Military chiefs-of-staff from members of a 34-nation coalition allegedly devoted to fight “terrorism” will meet in Saudi capital Riyadh within days, Egypt’s Defense Ministry said Saturday.
In a statement, the ministry said that Mahmoud Hijazi, chief-of-staff of Egypt’s armed forces, had gone to Riyadh at the head of a high-level Egyptian military delegation to participate in the planned meeting.
The conference, according to the ministry, “will include chiefs-of-staff from those countries that have joined the Islamic Military Alliance against Terrorism”.
The meeting, the ministry statement added, was being convened to allow army chiefs from coalition member states to “discuss means of boosting military and security cooperation among Muslim countries, the international war on terrorism, current developments in the region, and ongoing efforts to restore security and stability in the Middle East and the Islamic world”.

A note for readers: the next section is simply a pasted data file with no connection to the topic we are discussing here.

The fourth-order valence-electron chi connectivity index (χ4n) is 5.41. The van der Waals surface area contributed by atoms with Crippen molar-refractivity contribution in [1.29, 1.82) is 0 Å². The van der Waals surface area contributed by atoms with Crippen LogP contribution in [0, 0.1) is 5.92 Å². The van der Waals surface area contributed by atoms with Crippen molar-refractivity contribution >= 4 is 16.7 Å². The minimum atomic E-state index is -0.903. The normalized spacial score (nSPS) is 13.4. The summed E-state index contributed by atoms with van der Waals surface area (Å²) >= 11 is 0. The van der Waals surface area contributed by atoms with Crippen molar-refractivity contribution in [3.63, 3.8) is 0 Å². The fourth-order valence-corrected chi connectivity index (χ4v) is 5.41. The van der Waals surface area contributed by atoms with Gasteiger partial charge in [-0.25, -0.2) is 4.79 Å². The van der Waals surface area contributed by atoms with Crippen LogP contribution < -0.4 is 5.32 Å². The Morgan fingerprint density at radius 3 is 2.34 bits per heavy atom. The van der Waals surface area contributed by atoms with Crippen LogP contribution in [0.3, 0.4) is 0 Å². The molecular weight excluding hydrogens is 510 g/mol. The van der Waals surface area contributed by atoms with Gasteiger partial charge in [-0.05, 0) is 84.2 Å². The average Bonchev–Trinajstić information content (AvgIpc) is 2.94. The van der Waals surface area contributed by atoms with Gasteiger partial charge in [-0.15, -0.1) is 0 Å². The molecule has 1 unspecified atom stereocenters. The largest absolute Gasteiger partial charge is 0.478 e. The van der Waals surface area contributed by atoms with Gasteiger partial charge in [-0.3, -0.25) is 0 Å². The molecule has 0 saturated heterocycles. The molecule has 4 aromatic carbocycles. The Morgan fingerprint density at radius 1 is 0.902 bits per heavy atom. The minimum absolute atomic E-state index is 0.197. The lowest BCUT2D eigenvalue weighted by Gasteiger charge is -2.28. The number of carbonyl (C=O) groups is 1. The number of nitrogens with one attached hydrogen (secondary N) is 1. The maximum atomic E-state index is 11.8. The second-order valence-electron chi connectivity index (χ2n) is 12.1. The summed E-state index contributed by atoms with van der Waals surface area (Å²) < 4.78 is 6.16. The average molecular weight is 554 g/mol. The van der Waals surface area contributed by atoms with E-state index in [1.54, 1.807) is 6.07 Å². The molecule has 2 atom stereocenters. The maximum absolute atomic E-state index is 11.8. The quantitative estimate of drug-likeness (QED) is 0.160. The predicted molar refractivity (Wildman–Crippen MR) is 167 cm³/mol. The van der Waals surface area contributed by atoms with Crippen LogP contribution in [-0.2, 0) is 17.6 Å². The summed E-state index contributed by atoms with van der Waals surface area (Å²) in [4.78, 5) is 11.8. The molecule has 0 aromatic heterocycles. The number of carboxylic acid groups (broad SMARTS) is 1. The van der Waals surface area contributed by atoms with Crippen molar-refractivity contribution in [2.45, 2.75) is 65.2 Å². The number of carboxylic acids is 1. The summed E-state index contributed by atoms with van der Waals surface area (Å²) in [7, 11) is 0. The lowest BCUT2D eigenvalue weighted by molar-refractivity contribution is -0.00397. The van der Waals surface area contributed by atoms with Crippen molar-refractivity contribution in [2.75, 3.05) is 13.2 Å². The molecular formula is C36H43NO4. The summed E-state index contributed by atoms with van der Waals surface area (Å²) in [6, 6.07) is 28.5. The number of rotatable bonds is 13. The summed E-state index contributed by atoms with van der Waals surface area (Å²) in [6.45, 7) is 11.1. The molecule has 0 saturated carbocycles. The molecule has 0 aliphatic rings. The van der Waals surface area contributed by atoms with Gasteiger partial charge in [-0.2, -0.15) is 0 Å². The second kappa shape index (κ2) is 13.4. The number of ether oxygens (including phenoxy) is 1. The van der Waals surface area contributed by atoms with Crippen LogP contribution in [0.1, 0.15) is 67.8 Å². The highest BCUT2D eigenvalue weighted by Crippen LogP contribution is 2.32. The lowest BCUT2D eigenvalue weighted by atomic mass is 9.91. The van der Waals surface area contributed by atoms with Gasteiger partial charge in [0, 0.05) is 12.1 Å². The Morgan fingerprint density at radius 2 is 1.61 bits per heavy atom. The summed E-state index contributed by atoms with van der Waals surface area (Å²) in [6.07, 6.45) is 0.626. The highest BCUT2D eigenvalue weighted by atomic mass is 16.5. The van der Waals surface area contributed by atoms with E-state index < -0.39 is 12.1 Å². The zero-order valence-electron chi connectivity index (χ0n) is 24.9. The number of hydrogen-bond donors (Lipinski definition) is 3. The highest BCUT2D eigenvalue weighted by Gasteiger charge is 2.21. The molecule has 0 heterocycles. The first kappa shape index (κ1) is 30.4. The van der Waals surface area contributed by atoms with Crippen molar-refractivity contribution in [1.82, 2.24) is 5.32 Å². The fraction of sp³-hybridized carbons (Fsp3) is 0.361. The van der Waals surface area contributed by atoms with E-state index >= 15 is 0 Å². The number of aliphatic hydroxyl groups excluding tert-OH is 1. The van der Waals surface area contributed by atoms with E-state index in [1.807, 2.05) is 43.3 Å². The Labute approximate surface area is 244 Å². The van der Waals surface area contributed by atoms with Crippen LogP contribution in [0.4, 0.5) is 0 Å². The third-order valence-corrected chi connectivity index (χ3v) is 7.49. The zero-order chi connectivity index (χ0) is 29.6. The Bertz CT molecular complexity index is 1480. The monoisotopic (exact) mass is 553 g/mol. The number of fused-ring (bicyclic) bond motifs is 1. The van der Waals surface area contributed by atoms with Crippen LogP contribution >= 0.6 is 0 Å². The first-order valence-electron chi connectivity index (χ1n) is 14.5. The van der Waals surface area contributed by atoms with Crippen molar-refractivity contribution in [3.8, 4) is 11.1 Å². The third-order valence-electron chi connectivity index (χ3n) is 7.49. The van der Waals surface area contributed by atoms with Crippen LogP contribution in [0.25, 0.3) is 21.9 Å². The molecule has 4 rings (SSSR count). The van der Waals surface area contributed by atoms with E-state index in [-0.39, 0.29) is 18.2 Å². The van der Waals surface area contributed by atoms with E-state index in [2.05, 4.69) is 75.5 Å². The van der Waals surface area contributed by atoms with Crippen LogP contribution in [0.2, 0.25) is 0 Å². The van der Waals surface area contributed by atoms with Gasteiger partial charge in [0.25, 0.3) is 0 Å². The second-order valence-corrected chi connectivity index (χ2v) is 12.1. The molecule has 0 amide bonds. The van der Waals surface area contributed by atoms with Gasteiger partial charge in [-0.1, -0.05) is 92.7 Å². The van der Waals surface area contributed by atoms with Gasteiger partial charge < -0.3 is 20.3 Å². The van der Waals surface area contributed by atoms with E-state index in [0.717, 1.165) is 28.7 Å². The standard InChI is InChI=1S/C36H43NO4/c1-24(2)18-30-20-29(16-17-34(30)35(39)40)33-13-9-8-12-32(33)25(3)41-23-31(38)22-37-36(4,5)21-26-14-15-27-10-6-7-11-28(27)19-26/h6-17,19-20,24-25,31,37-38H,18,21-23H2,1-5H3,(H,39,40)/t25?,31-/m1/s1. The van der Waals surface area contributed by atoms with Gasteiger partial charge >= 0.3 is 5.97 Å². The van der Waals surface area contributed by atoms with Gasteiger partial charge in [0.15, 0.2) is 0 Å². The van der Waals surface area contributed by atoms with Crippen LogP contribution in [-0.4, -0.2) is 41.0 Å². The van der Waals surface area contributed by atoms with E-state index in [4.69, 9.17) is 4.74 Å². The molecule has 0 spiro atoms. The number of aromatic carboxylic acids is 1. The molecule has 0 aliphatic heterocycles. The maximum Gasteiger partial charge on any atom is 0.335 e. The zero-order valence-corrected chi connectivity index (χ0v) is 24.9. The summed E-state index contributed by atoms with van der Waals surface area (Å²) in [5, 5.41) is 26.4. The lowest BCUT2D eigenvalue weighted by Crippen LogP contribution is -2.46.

The Defense Ministry statement did not, however, provide a specific time or date for the planned conference.
Last December, 34 Islamic countries, including Egypt, established a military alliance — to be led by Saudi Arabia and headquartered in Saudi capital Riyadh — with the ostensible aim of fighting “terrorism”.
Along with Saudi Arabia and Egypt, the alliance includes Jordan, the United Arab Emirates, Pakistan, Bahrain, Bangladesh, Benin, Turkey, Chad, Togo, Tunisia, Djibouti, Senegal, Sudan, Sierra Leone, Somalia, Gabon, Guinea, Palestine, Comoros, Qatar, Cote d’Ivoire, Kuwait, Lebanon, Libya, Maldives, Mali, Malaysia, Morocco, Mauritania, Niger, Nigeria and Yemen.
Notably, neither Iraq nor Syria — both are Muslim countries — is a member of the coalition.
On Feb. 27, troops from 20 countries participated in the “Northern Thunder” military exercises in northern Saudi Arabia, considered one of the largest military drills in the world.